Large scale release of trichogramma to biologically control black-headed fireworm in cranberries

Daniel Cormier, researcher

Daniel Cormier

Researcher, Ph.D.

450 653-7368
ext 360

Contact Daniel Cormier

Description

This project’s goal is to develop a large-scale inundative release method using the same trichogramma species employed in a previous project. More specifically, we will compare two large-scale release systems administered at different doses. We will perform a cost-benefit analysis to determine which method is most cost-effective for producers and compare it to existing insecticide treatment methods.

Objective(s)

The overall objective is to develop a biological method for controlling the black-headed fireworm using trichogramma. The method will be made available to Québec cranberry growers as an alternative to insecticides. The specific aims are to

  • develop a release method with low mortality and low loss in the trichogramma system;
  • compare the effectiveness of two large-scale release methods;
  • compare two doses of trichogramma; and
  • perform a cost-benefit analysis of the two proposed methodologies and compare the better of the two against existing insecticide treatments.

From 2018 to 2021

Project duration

Fruit production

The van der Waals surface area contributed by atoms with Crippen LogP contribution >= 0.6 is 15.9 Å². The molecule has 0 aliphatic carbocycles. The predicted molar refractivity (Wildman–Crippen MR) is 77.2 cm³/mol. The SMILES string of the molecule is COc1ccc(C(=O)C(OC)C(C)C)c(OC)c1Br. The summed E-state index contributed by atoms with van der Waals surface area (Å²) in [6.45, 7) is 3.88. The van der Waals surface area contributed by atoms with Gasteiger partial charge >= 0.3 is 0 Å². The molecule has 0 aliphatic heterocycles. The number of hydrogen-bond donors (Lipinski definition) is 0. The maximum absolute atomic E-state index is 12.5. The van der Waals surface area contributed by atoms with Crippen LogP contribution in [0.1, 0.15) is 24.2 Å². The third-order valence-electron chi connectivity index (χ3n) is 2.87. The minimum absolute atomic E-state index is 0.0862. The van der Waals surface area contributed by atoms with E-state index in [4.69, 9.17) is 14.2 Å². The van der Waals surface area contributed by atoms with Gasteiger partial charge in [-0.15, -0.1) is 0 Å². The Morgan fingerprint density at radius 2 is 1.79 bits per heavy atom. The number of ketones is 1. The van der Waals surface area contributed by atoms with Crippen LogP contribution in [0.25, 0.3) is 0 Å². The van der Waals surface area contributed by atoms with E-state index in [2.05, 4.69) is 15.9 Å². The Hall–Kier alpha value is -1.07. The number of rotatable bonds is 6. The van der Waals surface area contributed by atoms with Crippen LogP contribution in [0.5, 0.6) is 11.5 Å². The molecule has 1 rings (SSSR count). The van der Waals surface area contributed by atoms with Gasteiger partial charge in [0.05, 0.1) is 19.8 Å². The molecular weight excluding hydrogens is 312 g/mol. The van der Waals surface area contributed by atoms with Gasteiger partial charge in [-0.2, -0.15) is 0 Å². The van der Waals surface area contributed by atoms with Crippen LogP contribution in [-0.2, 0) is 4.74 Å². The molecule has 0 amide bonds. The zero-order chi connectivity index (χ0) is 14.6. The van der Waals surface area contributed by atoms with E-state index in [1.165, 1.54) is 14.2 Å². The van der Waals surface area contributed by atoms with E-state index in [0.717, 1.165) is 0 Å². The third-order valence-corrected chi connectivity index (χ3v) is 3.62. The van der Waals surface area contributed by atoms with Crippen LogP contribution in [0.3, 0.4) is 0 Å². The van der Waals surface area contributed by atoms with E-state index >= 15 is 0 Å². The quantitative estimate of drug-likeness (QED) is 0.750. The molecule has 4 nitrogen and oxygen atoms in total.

Activity areas

Pest, weed, and disease control

Service

This biological method for controlling the black-headed fireworm will be an alternative to insecticides.

Partners

CETAQ

This may interest you

2019-2020 • Fruit production

Developing transfer tools to promote good integrated pest management practices for Spotted Wing Drosophila

This update will incorporate information from more recent scientific articles on Spotted Wing Drosophila

Researcher: Annabelle Firlej

Read more about the project

Annabelle Firlej
2018-2019 • Fruit production

Integrated control methods for control of Japanese beetle in Montérégie in highbush blueberry

This project aims to reduce Japanese beetle populations using localized applications that minimize environmental and health risks

Researcher: Annabelle Firlej

Read more about the project

Annabelle Firlej
2014-2017 • Fruit production

Variable economic injury for the apple leafcurling midge and modelling of population abundance of this emerging pest

The apple leafcurling midge is a new apple pest in Québec. The aim of the project is to explore the pest’s phenology, establish variable economic injury thresholds, and incorporate the results into a phenology model in CIPRA.

Researcher: Daniel Cormier

Read more about the project

Daniel Cormier